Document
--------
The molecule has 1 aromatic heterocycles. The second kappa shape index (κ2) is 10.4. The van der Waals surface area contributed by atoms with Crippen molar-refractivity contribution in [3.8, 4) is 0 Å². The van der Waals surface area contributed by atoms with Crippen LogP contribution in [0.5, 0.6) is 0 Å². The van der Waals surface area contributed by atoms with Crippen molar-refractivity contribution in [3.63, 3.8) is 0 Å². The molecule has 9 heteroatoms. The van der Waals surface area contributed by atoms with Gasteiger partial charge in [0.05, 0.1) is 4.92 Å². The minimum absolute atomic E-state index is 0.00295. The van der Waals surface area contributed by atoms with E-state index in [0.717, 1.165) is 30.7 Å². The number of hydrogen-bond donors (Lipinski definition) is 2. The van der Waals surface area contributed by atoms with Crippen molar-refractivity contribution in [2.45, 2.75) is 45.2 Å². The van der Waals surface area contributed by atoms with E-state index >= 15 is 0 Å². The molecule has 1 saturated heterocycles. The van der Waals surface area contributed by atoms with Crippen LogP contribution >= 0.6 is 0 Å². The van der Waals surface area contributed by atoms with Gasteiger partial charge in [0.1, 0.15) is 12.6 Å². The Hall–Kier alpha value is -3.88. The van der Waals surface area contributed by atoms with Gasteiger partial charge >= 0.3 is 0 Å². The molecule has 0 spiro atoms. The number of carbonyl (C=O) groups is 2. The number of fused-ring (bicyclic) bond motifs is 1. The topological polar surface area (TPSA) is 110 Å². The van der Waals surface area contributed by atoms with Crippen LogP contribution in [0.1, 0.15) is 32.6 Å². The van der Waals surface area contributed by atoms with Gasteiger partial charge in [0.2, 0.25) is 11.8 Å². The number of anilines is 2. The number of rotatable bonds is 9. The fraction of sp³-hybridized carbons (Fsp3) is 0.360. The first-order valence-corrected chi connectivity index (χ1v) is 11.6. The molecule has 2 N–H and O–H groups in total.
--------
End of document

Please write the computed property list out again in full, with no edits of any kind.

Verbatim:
The molecule has 1 aromatic heterocycles. The second kappa shape index (κ2) is 10.4. The van der Waals surface area contributed by atoms with Crippen molar-refractivity contribution in [3.8, 4) is 0 Å². The van der Waals surface area contributed by atoms with Crippen LogP contribution in [0.5, 0.6) is 0 Å². The van der Waals surface area contributed by atoms with Crippen molar-refractivity contribution in [3.63, 3.8) is 0 Å². The molecule has 9 heteroatoms. The van der Waals surface area contributed by atoms with Gasteiger partial charge in [0.05, 0.1) is 4.92 Å². The minimum absolute atomic E-state index is 0.00295. The van der Waals surface area contributed by atoms with E-state index in [0.717, 1.165) is 30.7 Å². The number of hydrogen-bond donors (Lipinski definition) is 2. The van der Waals surface area contributed by atoms with Crippen molar-refractivity contribution in [2.45, 2.75) is 45.2 Å². The van der Waals surface area contributed by atoms with E-state index >= 15 is 0 Å². The molecule has 1 saturated heterocycles. The van der Waals surface area contributed by atoms with Crippen LogP contribution >= 0.6 is 0 Å². The van der Waals surface area contributed by atoms with Gasteiger partial charge in [0.1, 0.15) is 12.6 Å². The Hall–Kier alpha value is -3.88. The van der Waals surface area contributed by atoms with Gasteiger partial charge >= 0.3 is 0 Å². The molecule has 0 spiro atoms. The number of carbonyl (C=O) groups is 2. The number of fused-ring (bicyclic) bond motifs is 1. The topological polar surface area (TPSA) is 110 Å². The van der Waals surface area contributed by atoms with Crippen LogP contribution in [0.1, 0.15) is 32.6 Å². The van der Waals surface area contributed by atoms with Gasteiger partial charge in [0.2, 0.25) is 11.8 Å². The number of anilines is 2. The number of rotatable bonds is 9. The fraction of sp³-hybridized carbons (Fsp3) is 0.360. The first-order valence-corrected chi connectivity index (χ1v) is 11.6. The molecule has 2 N–H and O–H groups in total.